Unfortunately there are no recording of Anna Clyne‘s This Midnight Hour online currently, but you can hear a recording of her orchestral piece Night Ferry on Spotify below:

Meanwhile Tasmin Little‘s recording of both violin concertos by Szymanowski for Chandos Records can be heard here, coupled with a scarcely recorded concerto by Mieczysław Karłowicz:

Finally Copland‘s Symphony no.3 can be heard below in a famous recording where the New York Philharmonic Orchestra is conducted by Leonard Bernstein:

Live review – City of Birmingham Symphony Orchestra / Mirga Gražinytė-Tyla: Grieg Peer Gynt; Sibelius, Rautavaara & Salonen

Klara Ek (soprano), CBSO Youth Chorus, CBSO Chorus, City of Birmingham Symphony Orchestra / Mirga Gražinytė-Tyla

Symphony Hall, Birmingham
Thursday 14 February 2019

Salonen Dona nobis pacem (2010)
Rautavaara Cantus Arcticus (1972)
Sibelius Rakastava Op.14 (1893/8)
Sibelius En Saga Op.9 (1892/1902)
Grieg Peer Gynt – incidental music (selection), Op.23 (1875)

Written by Richard Whitehouse

You can listen to the concert as broadcast on BBC Radio 3 by clicking on this link

It may not have been a typical Valentine’s Day concert, but this evening’s programme from the City of Birmingham Symphony Orchestra certainly had an abundance of rapture and wonder.

Not least in its welcome revival of Cantus Arcticus, the ‘Concerto for Birds and Orchestra’ with which Einojuhani Rautavaara had confirmed a decisive turning away from the twelve-note procedures of the previous decade. Its utilizing his recordings of birdsong from the Finnish marshland may be nearer conceptually to Respighi’s Pini di Roma than Messiaen’s Oiseaux éxotiques, but the interplay with orchestra is deftly and poetically carried through – from the stark backdrop of The Bog, through the searching poise of Melancholy then to the gradual build-up of Swans Migrating, its hymnic apotheosis duly becoming a Rautavaara hallmark.

Mirga Gražinytė-Tyla secured a warm and euphonious response from the CBSO, which was no less attuned to the emergent drama of Sibelius’s En Saga. After an atmospheric opening, the ensuing episodes unfolded a little sectionally for momentum to be gauged consistently, though the magical passage with solo strings before the climactic section was spellbindingly delivered – then, after a suitably fraught culmination, the closing pages affectingly mingled poignancy and resignation; qualities evident not least in the clarinet playing of Oliver Janes.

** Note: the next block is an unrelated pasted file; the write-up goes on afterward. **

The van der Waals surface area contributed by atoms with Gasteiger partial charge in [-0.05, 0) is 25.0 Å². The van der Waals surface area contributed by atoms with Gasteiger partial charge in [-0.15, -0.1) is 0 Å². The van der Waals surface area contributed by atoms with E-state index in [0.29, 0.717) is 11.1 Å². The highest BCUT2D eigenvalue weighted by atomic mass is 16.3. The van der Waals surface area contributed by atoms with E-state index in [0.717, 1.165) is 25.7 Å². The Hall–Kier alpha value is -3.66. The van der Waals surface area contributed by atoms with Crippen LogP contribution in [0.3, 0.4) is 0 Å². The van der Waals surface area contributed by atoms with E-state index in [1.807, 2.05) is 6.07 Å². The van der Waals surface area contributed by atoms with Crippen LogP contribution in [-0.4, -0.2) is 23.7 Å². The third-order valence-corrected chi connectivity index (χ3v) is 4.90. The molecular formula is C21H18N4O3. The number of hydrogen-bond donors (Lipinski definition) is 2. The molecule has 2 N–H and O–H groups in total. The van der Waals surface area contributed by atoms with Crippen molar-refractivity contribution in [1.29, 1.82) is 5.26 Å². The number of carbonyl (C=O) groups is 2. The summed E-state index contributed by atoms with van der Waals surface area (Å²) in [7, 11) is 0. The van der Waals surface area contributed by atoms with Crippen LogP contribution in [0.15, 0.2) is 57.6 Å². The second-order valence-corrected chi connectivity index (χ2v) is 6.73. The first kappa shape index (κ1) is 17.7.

Prefacing each of these works were short but pertinent a-cappella choral pieces. The upward striving of Esa-Pekka Salonen’s Dona nobis pacem gave the CBSO Youth Chorus its chance to shine, while a rare hearing for Sibelius’s The Lover brought the CBSO Chorus to the fore for a melting account of three settings from the Kanteletar – their tales of yearning, encounter then farewell between lover and beloved eloquently rendered with no trace of false sentiment. Maybe Gražinytė-Tyla will tackle the almost as seldom heard version for strings before long?

After the interval, Grieg’s incidental music for Ibsen’s Peer Gynt. What to include became far less straightforward after publication of the complete score, but tonight’s selection centred on the familiar two suites and three additional items. Gražinytė-Tyla secured a lively response in the Overture, then brought out the pathos of ‘Ingrid’s Lament’ and encroaching menace of In the Hall of the Mountain King. The influence upon Sibelius of The Death of Åse was no less evident than that of Morning on Debussy, while the Arabian Dance had nonchalance to spare and Anitra’s Dance an alluring poise. Peer Gynt’s Homecoming sounded suitably windswept, and inclusion of the soulful Whitsun Hymn gave the CBSO Chorus its moment in the spotlight. Klara Ek was soloist in Solveig’s Song and Solveig’s Cradle Song, both of which she sang simply and affectingly, avoiding the operatic overkill often encountered. A pity the grotesquely comical Dance of the Mountain King’s Daughter was not included, but what remained was a more than plausible overview – skilfully and evocatively rendered.

It more than set the seal on this well planned and rewarding concert, some of whose relative unfamiliarity was outweighed by its undoubted appeal. The Peer Gynt selection can be heard again on Saturday on BBC Radio 3, alongside the UK premiere of tone poem The Sea by Mikalojus Čiurlionis.

Further listening

Here is a Spotify playlist of music from the concert, including the whole incidental music to Peer Gynt (with the exception of the Salonen, which has not yet been recorded):

Further information on this concert can be found here